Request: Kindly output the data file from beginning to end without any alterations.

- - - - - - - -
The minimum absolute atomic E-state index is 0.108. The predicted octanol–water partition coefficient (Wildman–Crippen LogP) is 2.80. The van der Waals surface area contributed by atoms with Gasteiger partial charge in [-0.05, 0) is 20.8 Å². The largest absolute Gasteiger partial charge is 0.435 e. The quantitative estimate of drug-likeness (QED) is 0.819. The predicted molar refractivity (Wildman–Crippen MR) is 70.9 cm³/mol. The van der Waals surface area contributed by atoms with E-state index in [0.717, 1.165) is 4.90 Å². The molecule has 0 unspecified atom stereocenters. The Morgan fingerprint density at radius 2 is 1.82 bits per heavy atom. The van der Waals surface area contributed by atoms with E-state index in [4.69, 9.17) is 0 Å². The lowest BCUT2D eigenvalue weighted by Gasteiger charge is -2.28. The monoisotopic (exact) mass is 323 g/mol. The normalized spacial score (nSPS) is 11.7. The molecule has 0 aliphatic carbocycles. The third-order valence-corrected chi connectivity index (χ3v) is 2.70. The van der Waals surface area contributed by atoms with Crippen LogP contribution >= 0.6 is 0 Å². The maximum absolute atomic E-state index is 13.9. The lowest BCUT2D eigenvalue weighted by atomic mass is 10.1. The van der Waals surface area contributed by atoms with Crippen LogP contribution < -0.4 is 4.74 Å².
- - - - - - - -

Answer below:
The minimum absolute atomic E-state index is 0.108. The predicted octanol–water partition coefficient (Wildman–Crippen LogP) is 2.80. The van der Waals surface area contributed by atoms with Gasteiger partial charge in [-0.05, 0) is 20.8 Å². The largest absolute Gasteiger partial charge is 0.435 e. The quantitative estimate of drug-likeness (QED) is 0.819. The predicted molar refractivity (Wildman–Crippen MR) is 70.9 cm³/mol. The van der Waals surface area contributed by atoms with E-state index in [0.717, 1.165) is 4.90 Å². The molecule has 0 unspecified atom stereocenters. The Morgan fingerprint density at radius 2 is 1.82 bits per heavy atom. The van der Waals surface area contributed by atoms with E-state index in [4.69, 9.17) is 0 Å². The lowest BCUT2D eigenvalue weighted by Gasteiger charge is -2.28. The monoisotopic (exact) mass is 323 g/mol. The normalized spacial score (nSPS) is 11.7. The molecule has 0 aliphatic carbocycles. The third-order valence-corrected chi connectivity index (χ3v) is 2.70. The van der Waals surface area contributed by atoms with Crippen LogP contribution >= 0.6 is 0 Å². The maximum absolute atomic E-state index is 13.9. The lowest BCUT2D eigenvalue weighted by atomic mass is 10.1. The van der Waals surface area contributed by atoms with Crippen LogP contribution < -0.4 is 4.74 Å².